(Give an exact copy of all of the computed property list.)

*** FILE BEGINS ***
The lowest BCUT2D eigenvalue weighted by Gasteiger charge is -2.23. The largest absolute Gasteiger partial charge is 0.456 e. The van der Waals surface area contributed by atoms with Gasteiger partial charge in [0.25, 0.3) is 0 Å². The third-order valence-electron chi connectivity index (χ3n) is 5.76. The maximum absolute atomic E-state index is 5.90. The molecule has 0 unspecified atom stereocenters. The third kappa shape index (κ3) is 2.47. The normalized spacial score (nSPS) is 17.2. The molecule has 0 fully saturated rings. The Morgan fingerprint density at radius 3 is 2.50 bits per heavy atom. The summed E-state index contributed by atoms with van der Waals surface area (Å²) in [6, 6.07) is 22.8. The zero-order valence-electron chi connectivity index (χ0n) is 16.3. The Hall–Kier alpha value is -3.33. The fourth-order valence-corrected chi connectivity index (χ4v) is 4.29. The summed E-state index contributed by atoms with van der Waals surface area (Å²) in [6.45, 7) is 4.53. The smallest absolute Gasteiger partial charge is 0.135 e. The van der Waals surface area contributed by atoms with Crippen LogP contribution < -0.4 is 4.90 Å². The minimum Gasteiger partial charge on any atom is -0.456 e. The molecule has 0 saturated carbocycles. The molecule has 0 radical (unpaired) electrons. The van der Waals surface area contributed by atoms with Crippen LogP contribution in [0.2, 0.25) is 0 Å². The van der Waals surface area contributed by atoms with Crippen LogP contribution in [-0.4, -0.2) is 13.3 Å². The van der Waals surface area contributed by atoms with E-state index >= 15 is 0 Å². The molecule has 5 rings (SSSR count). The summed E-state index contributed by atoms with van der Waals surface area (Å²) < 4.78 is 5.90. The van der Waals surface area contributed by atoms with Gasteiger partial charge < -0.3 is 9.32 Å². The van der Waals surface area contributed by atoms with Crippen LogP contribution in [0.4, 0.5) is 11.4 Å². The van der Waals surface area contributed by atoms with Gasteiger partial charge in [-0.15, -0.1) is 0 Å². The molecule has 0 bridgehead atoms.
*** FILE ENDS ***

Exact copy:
The lowest BCUT2D eigenvalue weighted by Gasteiger charge is -2.23. The largest absolute Gasteiger partial charge is 0.456 e. The van der Waals surface area contributed by atoms with Gasteiger partial charge in [0.25, 0.3) is 0 Å². The third-order valence-electron chi connectivity index (χ3n) is 5.76. The maximum absolute atomic E-state index is 5.90. The molecule has 0 unspecified atom stereocenters. The third kappa shape index (κ3) is 2.47. The normalized spacial score (nSPS) is 17.2. The molecule has 0 fully saturated rings. The Morgan fingerprint density at radius 3 is 2.50 bits per heavy atom. The summed E-state index contributed by atoms with van der Waals surface area (Å²) in [6, 6.07) is 22.8. The zero-order valence-electron chi connectivity index (χ0n) is 16.3. The Hall–Kier alpha value is -3.33. The fourth-order valence-corrected chi connectivity index (χ4v) is 4.29. The summed E-state index contributed by atoms with van der Waals surface area (Å²) in [6.45, 7) is 4.53. The smallest absolute Gasteiger partial charge is 0.135 e. The van der Waals surface area contributed by atoms with Crippen LogP contribution < -0.4 is 4.90 Å². The minimum Gasteiger partial charge on any atom is -0.456 e. The molecule has 0 saturated carbocycles. The molecule has 0 radical (unpaired) electrons. The van der Waals surface area contributed by atoms with Crippen LogP contribution in [0.2, 0.25) is 0 Å². The van der Waals surface area contributed by atoms with Crippen LogP contribution in [-0.4, -0.2) is 13.3 Å². The van der Waals surface area contributed by atoms with E-state index >= 15 is 0 Å². The molecule has 5 rings (SSSR count). The summed E-state index contributed by atoms with van der Waals surface area (Å²) < 4.78 is 5.90. The van der Waals surface area contributed by atoms with Gasteiger partial charge < -0.3 is 9.32 Å². The van der Waals surface area contributed by atoms with Crippen LogP contribution in [0.4, 0.5) is 11.4 Å². The van der Waals surface area contributed by atoms with Gasteiger partial charge in [-0.15, -0.1) is 0 Å². The molecule has 0 bridgehead atoms.